The drive wheel 204 is between the motor shaft 198 and the drive race 90. Preferably, the rim of the drive wheel 204 is compressed between the motor shaft 198 and the drive race 90 in order to increase friction between the drive race 90 and the drive wheel 204 thereby inhibiting slipping. Thus, the drive wheel 204 can rotate causing the drive race 90 to rotate, thereby causing the rotor 80 to rotate. The drive wheel 204 can have a tread 215 made of a material, such as rubber or plastic, that has sufficient coefficient or friction to rotate the rotor 80. The tread 215 surrounds a rim 230, which is coupled to the motor shaft 198, and provides traction between the drive race 90 and the drive wheel 204.

Although not illustrated, the drive race 90 can be formed of material that has a sufficient coefficient of friction so that the drive wheel 204 can rotate rotor 80 without substantial slipping between the drive wheel 204 and the drive race 90. For example, the drive race 90 can be a layer of a plastic or rubber attached to the rotor 80 and disposed between the drive wheel 204 and the rotor 80.

In one embodiment, the motor mount holes 206A and 206B are rotatably coupled to the shaft 208 so that motor mounts 202A and 202B rotate relative to the motor mount shaft 208. For example, the motor mounst 202A and 202B are rotatably coupled to the motor mount shaft 208 and a spring 209 or other device can provide a force that causes contact, and prevents slipping, between the drive wheel 204 and the drive race 90.

A bracket 214 is coupled to the ring guide 100 and holds the drive assembly 190. In the illustrated embodiment, the bracket 214 is coupled to the motor mount shaft 208 and is between the motor mounts 202A and 202B. The bracket 214 has both an end 216 and 218 that are attached to a platform 102. The motor mount shaft 208 passes through a portions 220A and 220B of the bracket 214. A conductive contact 308 can be coupled to the bracket 214. For example, the conductive contact 308 can be coupled to the portion 220A. The bracket 214 can be S-shaped so that the bracket allows the rotation of the shaft 82 about the spin axis 78 and the rotation of the motor 200 about the motor mount shaft 208. The ring guide 100, bracket 214, the drive assembly 190, the rotor 80, the shaft 82, and the conductive contact 308 can rotate together about the axis 104 during precession of the gyroscope.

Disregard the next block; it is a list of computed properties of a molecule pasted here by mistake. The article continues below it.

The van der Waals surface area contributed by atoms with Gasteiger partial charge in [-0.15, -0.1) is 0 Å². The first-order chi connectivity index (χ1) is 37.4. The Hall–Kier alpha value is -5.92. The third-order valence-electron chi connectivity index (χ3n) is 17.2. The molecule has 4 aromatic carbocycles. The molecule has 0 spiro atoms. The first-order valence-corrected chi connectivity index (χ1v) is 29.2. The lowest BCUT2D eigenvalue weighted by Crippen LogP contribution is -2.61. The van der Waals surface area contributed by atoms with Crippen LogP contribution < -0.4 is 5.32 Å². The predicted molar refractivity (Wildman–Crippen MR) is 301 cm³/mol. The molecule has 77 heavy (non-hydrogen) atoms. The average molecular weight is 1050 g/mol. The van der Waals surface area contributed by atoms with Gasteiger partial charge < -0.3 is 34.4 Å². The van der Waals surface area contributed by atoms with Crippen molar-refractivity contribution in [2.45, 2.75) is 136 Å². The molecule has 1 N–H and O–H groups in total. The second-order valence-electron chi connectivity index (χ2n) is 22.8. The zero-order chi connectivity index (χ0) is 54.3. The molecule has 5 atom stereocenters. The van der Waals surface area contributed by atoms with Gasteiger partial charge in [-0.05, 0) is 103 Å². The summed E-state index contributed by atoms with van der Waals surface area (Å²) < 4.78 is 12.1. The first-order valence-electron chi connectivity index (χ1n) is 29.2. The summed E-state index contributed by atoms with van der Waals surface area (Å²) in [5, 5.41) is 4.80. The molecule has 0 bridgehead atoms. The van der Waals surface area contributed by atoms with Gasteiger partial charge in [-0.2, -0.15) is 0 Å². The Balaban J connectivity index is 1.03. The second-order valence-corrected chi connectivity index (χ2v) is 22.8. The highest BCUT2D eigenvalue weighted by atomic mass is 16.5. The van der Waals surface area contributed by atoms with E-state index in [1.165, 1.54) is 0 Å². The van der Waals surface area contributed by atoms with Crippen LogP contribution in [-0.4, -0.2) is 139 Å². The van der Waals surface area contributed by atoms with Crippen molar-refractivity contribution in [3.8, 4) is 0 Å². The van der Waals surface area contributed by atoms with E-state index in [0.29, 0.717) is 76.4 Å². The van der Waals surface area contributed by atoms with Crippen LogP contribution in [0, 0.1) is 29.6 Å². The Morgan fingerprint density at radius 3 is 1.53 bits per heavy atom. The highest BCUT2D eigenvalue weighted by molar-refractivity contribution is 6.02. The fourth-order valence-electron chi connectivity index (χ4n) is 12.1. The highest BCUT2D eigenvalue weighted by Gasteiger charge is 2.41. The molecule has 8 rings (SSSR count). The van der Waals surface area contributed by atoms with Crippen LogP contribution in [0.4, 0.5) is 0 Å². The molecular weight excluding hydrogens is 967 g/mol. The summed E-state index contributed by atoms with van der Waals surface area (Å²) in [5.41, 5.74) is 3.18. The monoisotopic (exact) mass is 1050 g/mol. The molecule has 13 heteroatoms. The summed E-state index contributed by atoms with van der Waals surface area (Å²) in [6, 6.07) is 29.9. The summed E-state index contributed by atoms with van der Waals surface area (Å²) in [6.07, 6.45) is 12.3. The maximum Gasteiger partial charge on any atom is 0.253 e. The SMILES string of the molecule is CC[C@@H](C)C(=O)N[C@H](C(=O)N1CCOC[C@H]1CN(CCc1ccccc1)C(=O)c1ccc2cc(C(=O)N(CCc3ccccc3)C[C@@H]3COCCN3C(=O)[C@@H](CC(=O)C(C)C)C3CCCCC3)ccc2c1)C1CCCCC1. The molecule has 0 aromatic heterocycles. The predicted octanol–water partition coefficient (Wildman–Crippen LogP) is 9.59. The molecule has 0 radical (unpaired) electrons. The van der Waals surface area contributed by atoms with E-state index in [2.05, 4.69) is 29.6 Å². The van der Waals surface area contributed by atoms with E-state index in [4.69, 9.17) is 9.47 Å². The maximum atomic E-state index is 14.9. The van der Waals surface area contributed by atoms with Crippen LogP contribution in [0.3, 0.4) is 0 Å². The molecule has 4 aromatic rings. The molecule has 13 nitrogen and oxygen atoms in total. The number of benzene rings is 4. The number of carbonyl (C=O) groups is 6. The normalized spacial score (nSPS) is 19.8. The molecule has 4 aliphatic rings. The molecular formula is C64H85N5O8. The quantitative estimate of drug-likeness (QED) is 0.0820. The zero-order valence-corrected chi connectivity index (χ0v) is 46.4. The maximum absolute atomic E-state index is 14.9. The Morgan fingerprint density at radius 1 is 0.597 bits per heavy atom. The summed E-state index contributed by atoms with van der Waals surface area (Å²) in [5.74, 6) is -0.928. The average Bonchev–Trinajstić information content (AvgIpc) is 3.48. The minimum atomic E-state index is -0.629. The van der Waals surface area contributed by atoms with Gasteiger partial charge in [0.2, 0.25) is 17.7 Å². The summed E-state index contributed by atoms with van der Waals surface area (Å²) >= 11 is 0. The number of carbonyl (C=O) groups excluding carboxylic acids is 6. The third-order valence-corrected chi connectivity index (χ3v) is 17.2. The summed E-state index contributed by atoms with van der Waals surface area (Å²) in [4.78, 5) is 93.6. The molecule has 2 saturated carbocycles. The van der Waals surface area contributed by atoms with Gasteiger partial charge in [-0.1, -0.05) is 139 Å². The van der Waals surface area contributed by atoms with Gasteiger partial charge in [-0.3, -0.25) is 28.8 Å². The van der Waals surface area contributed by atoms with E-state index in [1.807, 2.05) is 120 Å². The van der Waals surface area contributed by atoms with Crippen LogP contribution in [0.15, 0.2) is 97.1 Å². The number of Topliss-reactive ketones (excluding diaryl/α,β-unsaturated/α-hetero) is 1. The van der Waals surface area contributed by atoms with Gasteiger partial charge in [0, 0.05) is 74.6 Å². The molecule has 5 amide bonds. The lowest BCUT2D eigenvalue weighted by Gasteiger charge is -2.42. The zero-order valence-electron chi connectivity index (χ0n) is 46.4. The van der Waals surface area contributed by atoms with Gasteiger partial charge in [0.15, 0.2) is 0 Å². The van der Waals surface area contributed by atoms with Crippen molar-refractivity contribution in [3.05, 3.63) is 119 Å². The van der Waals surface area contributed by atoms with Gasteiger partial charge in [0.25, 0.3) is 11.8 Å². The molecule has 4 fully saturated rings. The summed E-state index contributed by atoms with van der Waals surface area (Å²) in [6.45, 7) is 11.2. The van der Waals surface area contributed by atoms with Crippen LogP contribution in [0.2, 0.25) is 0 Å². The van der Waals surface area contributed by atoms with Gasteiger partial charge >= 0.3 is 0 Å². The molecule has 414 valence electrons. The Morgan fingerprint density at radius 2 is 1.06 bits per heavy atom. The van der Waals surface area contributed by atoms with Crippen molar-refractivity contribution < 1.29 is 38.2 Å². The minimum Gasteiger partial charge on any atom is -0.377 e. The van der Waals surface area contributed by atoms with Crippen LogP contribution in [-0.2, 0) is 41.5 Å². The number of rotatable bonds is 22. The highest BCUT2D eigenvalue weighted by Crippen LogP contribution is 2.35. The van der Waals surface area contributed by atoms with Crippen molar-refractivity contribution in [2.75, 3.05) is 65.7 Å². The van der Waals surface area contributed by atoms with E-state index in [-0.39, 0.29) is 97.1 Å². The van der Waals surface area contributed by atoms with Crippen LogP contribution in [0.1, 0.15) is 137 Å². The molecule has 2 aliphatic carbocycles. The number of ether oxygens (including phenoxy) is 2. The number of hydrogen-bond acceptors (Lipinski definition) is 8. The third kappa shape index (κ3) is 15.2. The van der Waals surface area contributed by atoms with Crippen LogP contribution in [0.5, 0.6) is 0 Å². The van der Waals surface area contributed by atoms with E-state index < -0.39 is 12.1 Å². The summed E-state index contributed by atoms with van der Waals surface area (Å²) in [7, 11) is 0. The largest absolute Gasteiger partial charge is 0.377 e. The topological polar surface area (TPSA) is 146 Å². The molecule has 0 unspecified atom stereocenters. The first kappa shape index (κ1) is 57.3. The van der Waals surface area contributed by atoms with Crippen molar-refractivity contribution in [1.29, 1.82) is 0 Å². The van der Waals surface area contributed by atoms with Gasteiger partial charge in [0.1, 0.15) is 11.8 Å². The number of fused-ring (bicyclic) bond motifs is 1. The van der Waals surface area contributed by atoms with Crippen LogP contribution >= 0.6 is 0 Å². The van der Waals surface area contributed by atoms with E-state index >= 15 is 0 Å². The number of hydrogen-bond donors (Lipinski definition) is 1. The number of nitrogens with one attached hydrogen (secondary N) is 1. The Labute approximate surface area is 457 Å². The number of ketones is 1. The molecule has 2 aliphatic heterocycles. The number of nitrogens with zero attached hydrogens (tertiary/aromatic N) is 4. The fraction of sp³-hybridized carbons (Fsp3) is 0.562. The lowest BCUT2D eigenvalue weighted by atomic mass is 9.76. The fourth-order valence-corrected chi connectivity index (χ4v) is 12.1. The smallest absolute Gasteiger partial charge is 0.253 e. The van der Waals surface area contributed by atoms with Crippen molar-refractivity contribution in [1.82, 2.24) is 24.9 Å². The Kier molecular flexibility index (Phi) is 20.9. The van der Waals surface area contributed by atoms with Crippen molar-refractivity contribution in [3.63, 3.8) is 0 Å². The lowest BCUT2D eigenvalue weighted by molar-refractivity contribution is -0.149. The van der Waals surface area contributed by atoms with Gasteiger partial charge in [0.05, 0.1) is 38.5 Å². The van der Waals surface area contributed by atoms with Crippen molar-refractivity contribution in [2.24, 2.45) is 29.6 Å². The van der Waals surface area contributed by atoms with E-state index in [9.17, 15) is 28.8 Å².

In the illustrated embodiment, the electric motor 200 is a DC motor because the power supply 46 is a pair of batteries. The motor 200 has sufficient output to rotate the rotor 80 to an operational angular velocity. Alternatively, the motor 200 can be an AC motor if the power supply 46 is an AC power source. Although not illustrated, the outer end portion 36 could have an AC plug connected to wires that are in connected to a power supply conduit 300 (shown in FIG. 10). In one embodiment, the motor 200 can rotate the rotor 80 and generate electricity. The motor 200 receives electricity from the power supply 46 and provides a moment to the motor shaft 198. The motor 200 also generates electricity from the user driven rotation of rotor 80.

In operation, the user rotates the device 2 causing precession and rotation of rotor 80 about the spin axis 78. The drive wheel 204 maintains contact with the drive race 90 of the rotor 80, and thus the drive wheel 204 rotates as the rotor 80 spins about the spin axis 78. Of course, the motor shaft 198 rotates as the drive wheel 204 rotates. The motor 200 converts the rotational movement of the motor shaft 198 into an output, such as an electrical current, that is proportional to the angular velocity of the rotor 80 about the spin axis 78. This electrical current can be used to recharge the power supply 46 or illuminate an LED. For example, the electrical current can be feed back to power supply 46 in the form of a rechargeable battery. Those skilled in the art recognize that the motor 200 can be a conventional brushless motor/generator. These conventional motors, e.g., can have a magnet rotor and stationary winds or stator.